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The Antarctic-CO2 Connection


The Numbers Don't Match Up

Antarctic air temperatures over the last million years moved in synch with atmospheric carbon dioxide concentrations. They both dipped down during cold glacial ice ages and back up again during warm interglacial times.

The story wasn't so simple for the tropics and Northern Hemisphere. There, the temperatures and gas concentrations didn't always match. The amount of carbon dioxide in the atmosphere was lower than expected. Scientists wondered why that was the case.

Scientists now believe the mysterious mismatch was due to two factors: circulating ocean currents and phytoplankton.

Phytoplankton Lead the Fight

Using computer models, researchers calculated that during glacial periods, when the atmosphere was colder and sea ice was widespread, circulating currents traveled from Antarctica all the way north of the equator. That was much farther than they did when it was warmer. Nutrients traveling upward in the current from the bottom of the southern oceans spent more time on the surface before circling back down and following the current back to Antarctica.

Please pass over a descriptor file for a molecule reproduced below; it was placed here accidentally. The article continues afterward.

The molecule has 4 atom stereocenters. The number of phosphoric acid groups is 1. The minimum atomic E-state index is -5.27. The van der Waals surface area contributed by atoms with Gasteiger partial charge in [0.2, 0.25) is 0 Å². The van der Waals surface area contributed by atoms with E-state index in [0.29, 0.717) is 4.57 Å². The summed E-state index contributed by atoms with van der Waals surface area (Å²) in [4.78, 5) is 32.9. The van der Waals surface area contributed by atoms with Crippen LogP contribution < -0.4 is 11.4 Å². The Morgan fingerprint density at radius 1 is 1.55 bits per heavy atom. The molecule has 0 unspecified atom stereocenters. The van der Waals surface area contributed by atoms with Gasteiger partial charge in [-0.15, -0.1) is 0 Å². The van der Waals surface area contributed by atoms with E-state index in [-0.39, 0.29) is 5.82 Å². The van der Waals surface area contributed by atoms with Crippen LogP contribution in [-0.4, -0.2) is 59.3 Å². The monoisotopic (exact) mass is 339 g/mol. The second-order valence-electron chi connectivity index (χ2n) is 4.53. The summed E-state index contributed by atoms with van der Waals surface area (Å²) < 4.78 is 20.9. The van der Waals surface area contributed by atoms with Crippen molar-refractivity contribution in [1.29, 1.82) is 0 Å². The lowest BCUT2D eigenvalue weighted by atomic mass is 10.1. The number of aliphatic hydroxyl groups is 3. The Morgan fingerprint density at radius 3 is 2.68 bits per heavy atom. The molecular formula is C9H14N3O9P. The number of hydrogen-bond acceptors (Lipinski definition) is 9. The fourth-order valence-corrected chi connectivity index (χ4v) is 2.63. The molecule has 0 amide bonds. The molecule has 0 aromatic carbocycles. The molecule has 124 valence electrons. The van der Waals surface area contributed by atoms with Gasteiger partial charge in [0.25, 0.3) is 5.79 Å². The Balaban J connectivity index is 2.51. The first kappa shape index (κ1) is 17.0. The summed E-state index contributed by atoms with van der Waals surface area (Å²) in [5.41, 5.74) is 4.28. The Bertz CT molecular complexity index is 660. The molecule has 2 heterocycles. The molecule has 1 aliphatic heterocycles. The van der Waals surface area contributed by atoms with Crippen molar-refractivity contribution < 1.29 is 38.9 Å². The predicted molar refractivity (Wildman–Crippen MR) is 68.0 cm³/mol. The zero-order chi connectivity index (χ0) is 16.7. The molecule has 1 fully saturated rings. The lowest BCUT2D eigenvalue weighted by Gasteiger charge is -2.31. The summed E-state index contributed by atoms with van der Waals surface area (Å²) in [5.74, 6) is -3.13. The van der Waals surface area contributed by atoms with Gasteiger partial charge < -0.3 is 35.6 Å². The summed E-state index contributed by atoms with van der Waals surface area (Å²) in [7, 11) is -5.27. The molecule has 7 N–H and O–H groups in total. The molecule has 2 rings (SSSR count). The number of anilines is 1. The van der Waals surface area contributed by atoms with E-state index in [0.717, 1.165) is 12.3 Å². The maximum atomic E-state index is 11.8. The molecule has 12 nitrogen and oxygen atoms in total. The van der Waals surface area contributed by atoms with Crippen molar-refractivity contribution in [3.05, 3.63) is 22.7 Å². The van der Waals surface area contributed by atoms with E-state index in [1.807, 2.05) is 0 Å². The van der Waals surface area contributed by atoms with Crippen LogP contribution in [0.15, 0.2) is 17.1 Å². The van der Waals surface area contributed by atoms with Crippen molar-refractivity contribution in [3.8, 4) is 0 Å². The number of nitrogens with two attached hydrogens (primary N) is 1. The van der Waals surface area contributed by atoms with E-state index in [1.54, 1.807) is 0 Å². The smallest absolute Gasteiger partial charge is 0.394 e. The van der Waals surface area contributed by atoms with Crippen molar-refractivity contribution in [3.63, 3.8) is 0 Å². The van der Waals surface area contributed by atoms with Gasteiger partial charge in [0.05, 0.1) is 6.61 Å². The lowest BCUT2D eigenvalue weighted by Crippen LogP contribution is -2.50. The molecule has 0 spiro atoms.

Because nutrients spent more time near the surface of the ocean, microscopic phytoplankton could feed on them longer. They might be small, but phytoplankton blooms, composed of billions of the organisms, can take a significant amount of carbon out of the atmosphere via photosynthesis.

When the phytoplankton died, the carbon they contained sank to the bottom of the ocean where it was locked away for thousands of years. Models suggest that phytoplankton alone could account for about one half of the unexplained reduction in carbon dioxide.

Unfortunately, Antarctic sea ice is shrinking today. We can't count on phytoplankton to help take extra carbon dioxide out of the warming global atmosphere.

Read More:

"Southern Ocean Buoyancy Forcing of Ocean Ventilation and Glacial Atmospheric CO2" (Nature)

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